Architect of Iconic Buildings.
Born in Ashow, Warwickshire in 1734. He may not have been born a son of Derby but he made his life there from a young age and left an lasting impression on the city’s skyline. Many believe he was the first London-trained architect to relocate to the area but, regardless of whether he was the first or not, there is no doubt that he achieved a lot in his short life.
Joseph Pickford the London apprentice.
The first real records of Joseph’s life and work relate to London rather than his birthplace of Warwickshire and there is little known of his early years. This is because it was in London that he came of age and learnt his future trade under the talented eye of his uncle, Joseph Pickford Sr. Pickford Sr. was a stonemason and sculptor who was based in Hyde Park and, for ten years, the younger Joseph learnt from him, first as a mason and later as an architect. This turn towards architecture was a move that was no doubt inspired by watching his uncle work on such impressive structures as the University Library Cambridge and Horse Guards in Whitehall, one of the many privileges of an education in the capital.
Pickford’s move to Derby and an influence of another kind.
Joseph could easily have stayed in London to make his own name as an emerging talent, he certainly had the opportunity to when he inherited property there, but he gave up the house and the city in 1760 for a new life in Derbyshire. This decision to relocate permanently and build up his business in Derby was largely the result of his relationship with Mary Wilkins – the pair marrying in the city just two years later – and his growing relationships with his in-laws and other wealthy clients. In addition to taking on work from his father-in-law, Pickford became closely associated with the Lunar Society and members including Josiah Wedgwood and the Joseph Wright; the former providing him with one of his more well-known projects and the latter later painting the Pickford children.
His most interesting and famous buildings.
Once Joseph had established himself within his new Derby practice, he started work on buildings for the county’s wealthy clients and ended up with a long list of impressive structures to his name. Shortly after his marriage he worked on Longford Hall, brought his experience of Palladian and Georgian styles to projects like the Derby Assembly Rooms and created buildings for his new society friends, such as Wedgwood’s factory in Etruria and John Gisbourne’s St Helen’s House – a building that is still respected and admired to this day. All of these buildings found their way to the top of Pickford’s resume because of their grand design and status but the house at 41 Friar Gate deserves just as much recognition. This is the house that Pickford built for himself in 1769; a grand, misleading Georgian façade on a modest family home with some workshops out the back to allow him to continue with his craft.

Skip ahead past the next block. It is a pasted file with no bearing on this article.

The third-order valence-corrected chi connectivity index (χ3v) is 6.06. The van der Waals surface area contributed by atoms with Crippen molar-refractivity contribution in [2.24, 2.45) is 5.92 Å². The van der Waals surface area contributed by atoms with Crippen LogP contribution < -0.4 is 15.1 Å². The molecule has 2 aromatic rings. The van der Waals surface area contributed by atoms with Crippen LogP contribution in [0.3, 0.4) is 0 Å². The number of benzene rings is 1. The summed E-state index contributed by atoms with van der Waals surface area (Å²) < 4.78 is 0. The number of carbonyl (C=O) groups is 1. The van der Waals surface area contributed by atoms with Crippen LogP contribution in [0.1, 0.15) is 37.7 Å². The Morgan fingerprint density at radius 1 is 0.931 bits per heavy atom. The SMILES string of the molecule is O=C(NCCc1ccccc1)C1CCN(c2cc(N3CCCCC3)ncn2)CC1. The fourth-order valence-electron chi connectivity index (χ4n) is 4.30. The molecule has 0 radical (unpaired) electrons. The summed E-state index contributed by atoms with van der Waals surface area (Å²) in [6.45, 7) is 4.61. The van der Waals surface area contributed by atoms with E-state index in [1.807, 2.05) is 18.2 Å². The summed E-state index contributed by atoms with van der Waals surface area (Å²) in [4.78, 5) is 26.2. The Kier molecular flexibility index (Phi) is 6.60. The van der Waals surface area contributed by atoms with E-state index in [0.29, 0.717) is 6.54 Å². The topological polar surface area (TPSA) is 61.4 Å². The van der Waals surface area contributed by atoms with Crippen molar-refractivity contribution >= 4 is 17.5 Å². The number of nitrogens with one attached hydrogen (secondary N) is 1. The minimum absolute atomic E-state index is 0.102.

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Remembering Joseph Pickford and his contribution to Derbyshire.
Picking one building that stands out as the most iconic out of all of his creations is difficult but many people lean towards the Pickford house over St Helen’s House or his work out of town and it is here that people can come to learn about him and remember him. There should have been far more buildings to Pickford’s name but he died at the young age of 48 in 1782 and, after the death of his son who inherited the house, the family home became a museum and is now Grade 1 listed. Here visitors can learn about his designs first hand, see his former workshop and even Joseph Wright’s painting.
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In 2013, the museum celebrated its 25th anniversary and this occasion coincided with the unveiling of a blue plaque by the Derby Civic Society to further commemorate the life and work of Joseph Pickford. The plaque is short and to the point, saying little more than “Architect” and the dates of his occupation, but there is little more that needs to be said for a man that studied the subject all his life and ultimately transformed Derbyshire with his iconic buildings.